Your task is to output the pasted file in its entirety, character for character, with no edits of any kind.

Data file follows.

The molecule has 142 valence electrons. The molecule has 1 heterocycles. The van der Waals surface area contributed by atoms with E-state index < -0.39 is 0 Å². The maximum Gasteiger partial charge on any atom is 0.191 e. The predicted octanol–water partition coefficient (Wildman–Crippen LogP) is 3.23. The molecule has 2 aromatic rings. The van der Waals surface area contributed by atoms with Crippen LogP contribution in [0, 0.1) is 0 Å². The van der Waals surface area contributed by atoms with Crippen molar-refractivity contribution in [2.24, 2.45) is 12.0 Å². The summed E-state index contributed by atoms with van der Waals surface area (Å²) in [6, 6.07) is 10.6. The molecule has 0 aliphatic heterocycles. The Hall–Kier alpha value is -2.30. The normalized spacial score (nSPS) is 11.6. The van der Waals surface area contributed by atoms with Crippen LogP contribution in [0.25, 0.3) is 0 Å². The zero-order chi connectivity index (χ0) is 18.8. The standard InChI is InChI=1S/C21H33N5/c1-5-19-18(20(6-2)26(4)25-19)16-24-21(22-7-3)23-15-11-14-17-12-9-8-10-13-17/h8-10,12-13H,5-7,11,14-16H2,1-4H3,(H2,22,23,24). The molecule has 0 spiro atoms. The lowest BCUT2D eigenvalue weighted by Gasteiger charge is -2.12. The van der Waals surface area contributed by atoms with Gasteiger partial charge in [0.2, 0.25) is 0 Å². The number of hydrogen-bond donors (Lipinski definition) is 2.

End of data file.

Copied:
The molecule has 142 valence electrons. The molecule has 1 heterocycles. The van der Waals surface area contributed by atoms with E-state index < -0.39 is 0 Å². The maximum Gasteiger partial charge on any atom is 0.191 e. The predicted octanol–water partition coefficient (Wildman–Crippen LogP) is 3.23. The molecule has 2 aromatic rings. The van der Waals surface area contributed by atoms with Crippen LogP contribution in [0, 0.1) is 0 Å². The van der Waals surface area contributed by atoms with Crippen molar-refractivity contribution in [2.24, 2.45) is 12.0 Å². The summed E-state index contributed by atoms with van der Waals surface area (Å²) in [6, 6.07) is 10.6. The molecule has 0 aliphatic heterocycles. The Hall–Kier alpha value is -2.30. The normalized spacial score (nSPS) is 11.6. The van der Waals surface area contributed by atoms with Crippen LogP contribution in [0.25, 0.3) is 0 Å². The zero-order chi connectivity index (χ0) is 18.8. The standard InChI is InChI=1S/C21H33N5/c1-5-19-18(20(6-2)26(4)25-19)16-24-21(22-7-3)23-15-11-14-17-12-9-8-10-13-17/h8-10,12-13H,5-7,11,14-16H2,1-4H3,(H2,22,23,24). The molecule has 0 spiro atoms. The lowest BCUT2D eigenvalue weighted by Gasteiger charge is -2.12. The van der Waals surface area contributed by atoms with Gasteiger partial charge in [0.2, 0.25) is 0 Å². The number of hydrogen-bond donors (Lipinski definition) is 2.